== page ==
EA on longer game life cycles: MMOs, DLCs, Spore 10-year plan

Electronic Arts - Image 1With their strong library of annual franchises, Electronic Arts has gone out on a limb to say that games have longer lifespans today. To prove their point, EA talked about MMOs, DLCs, and their ten-year plan for the upcoming game, Spore (PC, Nintendo Wii, DSMac, Mobile). More details after the jump.

Electronic Arts - Image 1  

Electronic Arts believes now is the best time to own games because they have longer life cycles these days. In an age where attention span is shrinking drastically, that’s really some claim.

But with big-time, mainstream game franchises churning out titles at a yearly clip, EA may just have the right stuff to back it up. In an interview with MTV, EA North America‘s publishing head Jeff Karp shared the reasons for their optimism.

First off his list are EA’s classic massively multiplayer online games, Ultima Online and Dark Age of Camelot. Both are MMO grand-daddies in their own right, having been released in 1997 and 2001 respectively, yet they still have a large fanbase to speak of until now.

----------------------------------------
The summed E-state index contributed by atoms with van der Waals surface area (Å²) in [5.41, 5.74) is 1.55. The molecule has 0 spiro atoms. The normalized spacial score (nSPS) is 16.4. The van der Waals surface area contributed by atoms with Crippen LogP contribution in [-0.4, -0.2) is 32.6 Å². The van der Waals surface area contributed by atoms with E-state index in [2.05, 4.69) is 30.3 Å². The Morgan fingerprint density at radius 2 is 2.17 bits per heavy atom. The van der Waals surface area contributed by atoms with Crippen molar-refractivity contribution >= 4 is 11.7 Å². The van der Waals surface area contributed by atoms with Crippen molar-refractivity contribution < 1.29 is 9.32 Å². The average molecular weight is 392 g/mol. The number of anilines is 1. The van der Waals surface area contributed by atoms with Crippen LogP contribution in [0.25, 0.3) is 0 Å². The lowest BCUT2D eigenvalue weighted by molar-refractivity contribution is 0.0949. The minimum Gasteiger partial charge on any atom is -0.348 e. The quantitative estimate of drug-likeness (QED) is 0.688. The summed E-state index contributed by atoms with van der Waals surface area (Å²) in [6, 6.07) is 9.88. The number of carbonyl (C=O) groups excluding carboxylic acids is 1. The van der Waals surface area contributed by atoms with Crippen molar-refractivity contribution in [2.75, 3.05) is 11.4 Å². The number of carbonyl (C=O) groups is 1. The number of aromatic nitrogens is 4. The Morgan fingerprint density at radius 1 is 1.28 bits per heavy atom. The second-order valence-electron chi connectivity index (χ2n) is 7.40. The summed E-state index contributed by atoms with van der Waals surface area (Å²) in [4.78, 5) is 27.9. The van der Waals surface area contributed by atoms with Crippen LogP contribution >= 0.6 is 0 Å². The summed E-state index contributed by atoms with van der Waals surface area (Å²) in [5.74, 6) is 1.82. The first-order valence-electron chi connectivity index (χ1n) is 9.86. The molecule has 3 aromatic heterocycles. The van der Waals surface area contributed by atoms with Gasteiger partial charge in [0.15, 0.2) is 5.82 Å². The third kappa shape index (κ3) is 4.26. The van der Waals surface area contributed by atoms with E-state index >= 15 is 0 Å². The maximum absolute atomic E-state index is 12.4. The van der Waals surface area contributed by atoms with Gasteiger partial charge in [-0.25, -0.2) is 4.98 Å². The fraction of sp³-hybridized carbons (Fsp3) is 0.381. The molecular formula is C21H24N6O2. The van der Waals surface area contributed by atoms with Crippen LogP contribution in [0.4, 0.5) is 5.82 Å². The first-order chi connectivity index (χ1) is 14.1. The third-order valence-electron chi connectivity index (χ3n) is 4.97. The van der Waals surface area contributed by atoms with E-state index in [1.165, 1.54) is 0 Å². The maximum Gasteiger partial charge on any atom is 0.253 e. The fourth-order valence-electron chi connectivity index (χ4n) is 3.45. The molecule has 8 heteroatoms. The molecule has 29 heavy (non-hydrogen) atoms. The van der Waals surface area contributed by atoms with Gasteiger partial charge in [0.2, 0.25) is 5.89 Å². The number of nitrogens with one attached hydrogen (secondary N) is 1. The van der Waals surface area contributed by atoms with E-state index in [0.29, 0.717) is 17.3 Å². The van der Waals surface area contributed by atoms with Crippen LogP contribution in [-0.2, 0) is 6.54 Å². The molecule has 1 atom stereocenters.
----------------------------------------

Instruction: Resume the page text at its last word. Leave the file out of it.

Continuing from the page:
Downloadable content has also been an integral part of EA’s longevity. After all, if you want to last long, you have to make them keep coming back. Burnout Paradise is a glaring example with its free islands.

However, Karp maintains that it’s important to plan these DLCs. To drive home his point, Karp lets us in on some sneak info for the much-anticipated Spore. He reveals that Spore‘s downloadable content has already been planned to last for ten years, ranging from new levels and building blocks to innovative ways to play Spore.

EA seems really determined to stay around for a long time. If they happen to absorb rival Take-Two Interactive (and its sports franchises), EA’s insights on longetivity just might turn into gospel.

Via MTV Multiplayer

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